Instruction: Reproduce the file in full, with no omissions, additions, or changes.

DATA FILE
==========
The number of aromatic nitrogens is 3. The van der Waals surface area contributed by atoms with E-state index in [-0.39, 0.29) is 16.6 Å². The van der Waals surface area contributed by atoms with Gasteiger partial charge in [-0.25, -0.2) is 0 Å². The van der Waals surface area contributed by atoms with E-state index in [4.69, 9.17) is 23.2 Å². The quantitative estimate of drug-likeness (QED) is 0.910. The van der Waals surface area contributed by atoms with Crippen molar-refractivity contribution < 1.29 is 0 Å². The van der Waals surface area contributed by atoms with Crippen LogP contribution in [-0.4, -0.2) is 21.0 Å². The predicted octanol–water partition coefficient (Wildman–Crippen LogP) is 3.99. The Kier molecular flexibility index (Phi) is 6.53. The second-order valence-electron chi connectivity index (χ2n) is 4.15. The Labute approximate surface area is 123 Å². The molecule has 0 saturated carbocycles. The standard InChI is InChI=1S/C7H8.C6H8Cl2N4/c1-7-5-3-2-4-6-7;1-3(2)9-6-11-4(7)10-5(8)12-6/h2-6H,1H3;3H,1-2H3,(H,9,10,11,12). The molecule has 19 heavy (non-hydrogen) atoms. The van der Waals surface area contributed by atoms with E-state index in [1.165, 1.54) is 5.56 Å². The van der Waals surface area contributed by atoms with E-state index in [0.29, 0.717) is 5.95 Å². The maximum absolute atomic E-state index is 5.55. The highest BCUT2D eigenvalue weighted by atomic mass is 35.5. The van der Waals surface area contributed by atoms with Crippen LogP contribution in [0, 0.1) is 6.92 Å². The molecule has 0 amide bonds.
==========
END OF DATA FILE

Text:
The number of aromatic nitrogens is 3. The van der Waals surface area contributed by atoms with E-state index in [-0.39, 0.29) is 16.6 Å². The van der Waals surface area contributed by atoms with Gasteiger partial charge in [-0.25, -0.2) is 0 Å². The van der Waals surface area contributed by atoms with E-state index in [4.69, 9.17) is 23.2 Å². The quantitative estimate of drug-likeness (QED) is 0.910. The van der Waals surface area contributed by atoms with Crippen molar-refractivity contribution < 1.29 is 0 Å². The van der Waals surface area contributed by atoms with Crippen LogP contribution in [-0.4, -0.2) is 21.0 Å². The predicted octanol–water partition coefficient (Wildman–Crippen LogP) is 3.99. The Kier molecular flexibility index (Phi) is 6.53. The second-order valence-electron chi connectivity index (χ2n) is 4.15. The Labute approximate surface area is 123 Å². The molecule has 0 saturated carbocycles. The standard InChI is InChI=1S/C7H8.C6H8Cl2N4/c1-7-5-3-2-4-6-7;1-3(2)9-6-11-4(7)10-5(8)12-6/h2-6H,1H3;3H,1-2H3,(H,9,10,11,12). The molecule has 19 heavy (non-hydrogen) atoms. The van der Waals surface area contributed by atoms with E-state index in [1.165, 1.54) is 5.56 Å². The van der Waals surface area contributed by atoms with E-state index in [0.29, 0.717) is 5.95 Å². The maximum absolute atomic E-state index is 5.55. The highest BCUT2D eigenvalue weighted by atomic mass is 35.5. The van der Waals surface area contributed by atoms with Crippen LogP contribution in [0, 0.1) is 6.92 Å². The molecule has 0 amide bonds.